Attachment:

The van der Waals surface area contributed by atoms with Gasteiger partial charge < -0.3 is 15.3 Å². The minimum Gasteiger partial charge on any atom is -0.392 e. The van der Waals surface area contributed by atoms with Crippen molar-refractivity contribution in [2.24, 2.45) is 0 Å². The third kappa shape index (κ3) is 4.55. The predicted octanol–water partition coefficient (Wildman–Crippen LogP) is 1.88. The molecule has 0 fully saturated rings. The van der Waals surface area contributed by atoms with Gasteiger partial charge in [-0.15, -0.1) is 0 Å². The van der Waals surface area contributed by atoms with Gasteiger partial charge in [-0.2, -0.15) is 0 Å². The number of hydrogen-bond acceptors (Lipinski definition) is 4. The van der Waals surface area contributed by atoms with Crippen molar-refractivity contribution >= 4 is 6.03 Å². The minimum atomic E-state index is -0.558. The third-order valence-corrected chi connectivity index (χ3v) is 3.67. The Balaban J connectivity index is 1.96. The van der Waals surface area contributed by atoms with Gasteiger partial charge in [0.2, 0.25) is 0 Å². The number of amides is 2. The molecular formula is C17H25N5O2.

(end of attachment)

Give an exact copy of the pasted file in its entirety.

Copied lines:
The van der Waals surface area contributed by atoms with Gasteiger partial charge < -0.3 is 15.3 Å². The minimum Gasteiger partial charge on any atom is -0.392 e. The van der Waals surface area contributed by atoms with Crippen molar-refractivity contribution in [2.24, 2.45) is 0 Å². The third kappa shape index (κ3) is 4.55. The predicted octanol–water partition coefficient (Wildman–Crippen LogP) is 1.88. The molecule has 0 fully saturated rings. The van der Waals surface area contributed by atoms with Gasteiger partial charge in [-0.15, -0.1) is 0 Å². The van der Waals surface area contributed by atoms with Gasteiger partial charge in [-0.2, -0.15) is 0 Å². The number of hydrogen-bond acceptors (Lipinski definition) is 4. The van der Waals surface area contributed by atoms with Crippen molar-refractivity contribution >= 4 is 6.03 Å². The minimum atomic E-state index is -0.558. The third-order valence-corrected chi connectivity index (χ3v) is 3.67. The Balaban J connectivity index is 1.96. The van der Waals surface area contributed by atoms with Gasteiger partial charge in [0.2, 0.25) is 0 Å². The number of amides is 2. The molecular formula is C17H25N5O2.